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Can One Tweet or Post Ruin Your Admission to College? A Look at Rescinded Offers Due to Social Media Use

Recent instances where college admissions have been rescinded due to social media posts include:

1. University of Richmond: In late June 2020, a football recruit for the University of Richmond had his admission rescinded following the circulation of a Snapchat video in which he used a racial slur. The video, shared from a friend's account, garnered significant attention and led to an online petition for the rescission of his admissions offer. The university subsequently issued a statement denouncing the video's content as not reflecting their values .

2. Marquette University: Around early June 2020, Marquette University revoked the admission of a student who posted a controversial comment on Snapchat relating to the death of George Floyd. The student's post, which appeared to trivialize the incident, led to the university withdrawing her admission, stating their commitment to a nurturing and inclusive community.

3. University of Florida: A 2020 high school valedictorian lost her admission to the University of Florida after older Twitter posts featuring racist language surfaced. These posts, which were over a year old, contained derogatory remarks about her black classmates. Despite the age of these posts, the university decided to rescind her admission.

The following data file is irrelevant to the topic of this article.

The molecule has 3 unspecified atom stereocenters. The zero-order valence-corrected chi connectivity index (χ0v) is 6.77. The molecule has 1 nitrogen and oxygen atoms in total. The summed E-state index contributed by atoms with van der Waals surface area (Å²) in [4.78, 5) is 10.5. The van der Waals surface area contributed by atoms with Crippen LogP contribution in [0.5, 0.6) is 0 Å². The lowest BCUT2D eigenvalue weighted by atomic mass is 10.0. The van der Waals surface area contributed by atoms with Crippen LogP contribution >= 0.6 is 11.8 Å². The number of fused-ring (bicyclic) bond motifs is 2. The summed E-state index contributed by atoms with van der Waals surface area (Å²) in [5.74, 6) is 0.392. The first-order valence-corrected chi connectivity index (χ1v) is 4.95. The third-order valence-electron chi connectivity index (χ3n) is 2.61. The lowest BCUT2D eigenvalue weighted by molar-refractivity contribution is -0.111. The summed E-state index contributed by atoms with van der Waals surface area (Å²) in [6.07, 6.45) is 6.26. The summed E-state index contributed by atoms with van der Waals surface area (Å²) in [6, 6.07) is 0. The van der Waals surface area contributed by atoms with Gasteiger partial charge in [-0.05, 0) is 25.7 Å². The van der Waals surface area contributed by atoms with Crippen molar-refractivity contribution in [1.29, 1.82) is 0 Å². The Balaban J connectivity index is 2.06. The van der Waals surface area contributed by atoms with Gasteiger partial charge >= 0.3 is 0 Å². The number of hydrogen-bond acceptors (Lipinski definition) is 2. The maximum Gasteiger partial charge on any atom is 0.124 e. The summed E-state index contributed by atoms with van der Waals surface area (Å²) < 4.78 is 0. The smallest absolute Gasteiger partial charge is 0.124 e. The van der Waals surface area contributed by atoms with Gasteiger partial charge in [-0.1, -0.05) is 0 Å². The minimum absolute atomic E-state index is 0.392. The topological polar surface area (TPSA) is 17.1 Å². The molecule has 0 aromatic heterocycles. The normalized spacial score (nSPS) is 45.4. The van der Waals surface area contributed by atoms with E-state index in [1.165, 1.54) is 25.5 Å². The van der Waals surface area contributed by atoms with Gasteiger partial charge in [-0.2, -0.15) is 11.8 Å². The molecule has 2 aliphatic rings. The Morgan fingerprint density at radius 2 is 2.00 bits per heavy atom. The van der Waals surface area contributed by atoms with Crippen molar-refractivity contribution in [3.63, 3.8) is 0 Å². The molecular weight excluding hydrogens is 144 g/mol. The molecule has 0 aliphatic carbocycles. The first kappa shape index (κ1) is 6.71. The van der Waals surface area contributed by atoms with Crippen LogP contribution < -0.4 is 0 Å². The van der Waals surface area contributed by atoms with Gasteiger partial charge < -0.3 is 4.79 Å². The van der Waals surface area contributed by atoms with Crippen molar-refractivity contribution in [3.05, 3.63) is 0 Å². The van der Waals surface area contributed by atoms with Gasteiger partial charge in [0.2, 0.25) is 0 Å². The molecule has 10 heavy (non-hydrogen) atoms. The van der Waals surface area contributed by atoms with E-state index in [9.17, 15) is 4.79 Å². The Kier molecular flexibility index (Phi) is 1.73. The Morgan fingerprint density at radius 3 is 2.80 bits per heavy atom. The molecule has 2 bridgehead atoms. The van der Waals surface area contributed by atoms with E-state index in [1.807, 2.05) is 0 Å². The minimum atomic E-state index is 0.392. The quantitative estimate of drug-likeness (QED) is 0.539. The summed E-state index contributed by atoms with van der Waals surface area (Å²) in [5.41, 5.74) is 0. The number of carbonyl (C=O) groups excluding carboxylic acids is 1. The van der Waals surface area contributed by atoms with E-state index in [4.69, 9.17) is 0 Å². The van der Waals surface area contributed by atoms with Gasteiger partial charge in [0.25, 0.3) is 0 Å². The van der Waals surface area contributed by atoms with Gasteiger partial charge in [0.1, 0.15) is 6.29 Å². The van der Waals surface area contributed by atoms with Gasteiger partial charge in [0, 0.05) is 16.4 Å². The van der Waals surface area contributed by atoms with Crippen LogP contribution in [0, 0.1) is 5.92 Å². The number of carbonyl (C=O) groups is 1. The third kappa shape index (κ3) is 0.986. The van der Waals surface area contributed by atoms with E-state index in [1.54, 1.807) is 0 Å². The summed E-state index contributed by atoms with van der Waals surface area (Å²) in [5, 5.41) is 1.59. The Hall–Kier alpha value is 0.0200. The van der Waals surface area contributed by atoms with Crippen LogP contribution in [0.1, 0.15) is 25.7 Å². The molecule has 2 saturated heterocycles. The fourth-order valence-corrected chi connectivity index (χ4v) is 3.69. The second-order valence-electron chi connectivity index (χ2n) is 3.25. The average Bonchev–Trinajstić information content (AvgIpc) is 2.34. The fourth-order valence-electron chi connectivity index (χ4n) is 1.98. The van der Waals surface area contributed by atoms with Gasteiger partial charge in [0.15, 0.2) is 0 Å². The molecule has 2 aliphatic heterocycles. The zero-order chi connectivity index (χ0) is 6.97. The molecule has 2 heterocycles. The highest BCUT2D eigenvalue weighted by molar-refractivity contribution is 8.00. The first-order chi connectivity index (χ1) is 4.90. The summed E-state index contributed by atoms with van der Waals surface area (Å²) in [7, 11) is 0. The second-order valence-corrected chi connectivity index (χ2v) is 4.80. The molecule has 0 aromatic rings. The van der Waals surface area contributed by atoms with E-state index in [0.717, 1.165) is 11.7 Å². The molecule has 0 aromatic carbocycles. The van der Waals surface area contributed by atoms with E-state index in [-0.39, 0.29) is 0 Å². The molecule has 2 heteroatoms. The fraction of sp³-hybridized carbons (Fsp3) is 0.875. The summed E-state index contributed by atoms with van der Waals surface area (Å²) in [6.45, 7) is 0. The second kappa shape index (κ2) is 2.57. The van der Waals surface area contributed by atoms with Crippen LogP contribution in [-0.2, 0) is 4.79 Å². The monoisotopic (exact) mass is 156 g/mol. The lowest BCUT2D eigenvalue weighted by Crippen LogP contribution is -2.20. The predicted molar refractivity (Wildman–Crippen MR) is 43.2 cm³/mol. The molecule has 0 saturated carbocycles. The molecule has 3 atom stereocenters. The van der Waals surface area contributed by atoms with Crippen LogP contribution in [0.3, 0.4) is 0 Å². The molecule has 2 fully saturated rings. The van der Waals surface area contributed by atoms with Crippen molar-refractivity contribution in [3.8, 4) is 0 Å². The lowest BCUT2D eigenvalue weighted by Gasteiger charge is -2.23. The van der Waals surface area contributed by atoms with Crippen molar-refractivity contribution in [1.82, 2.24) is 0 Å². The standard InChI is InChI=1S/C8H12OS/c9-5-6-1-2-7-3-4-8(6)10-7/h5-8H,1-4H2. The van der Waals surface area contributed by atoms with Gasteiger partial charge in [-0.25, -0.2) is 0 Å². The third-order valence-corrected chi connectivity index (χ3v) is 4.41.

These cases highlight the increasing scrutiny of social media activity by college admissions offices. In fact, a survey by Kaplan found that the number of admissions officers who regularly check applicants’ social media profiles increased from 25% to 35% over the past year. Of those who reviewed social media profiles, 32% reported that they had a negative impact on their decision. Another survey by Inside Higher Education revealed that 14% of private colleges had rejected a student or rescinded an offer at least once in the previous two years due to online content.

This growing trend underscores the importance for students to be mindful of their online presence, as it can significantly impact their college admission prospects.

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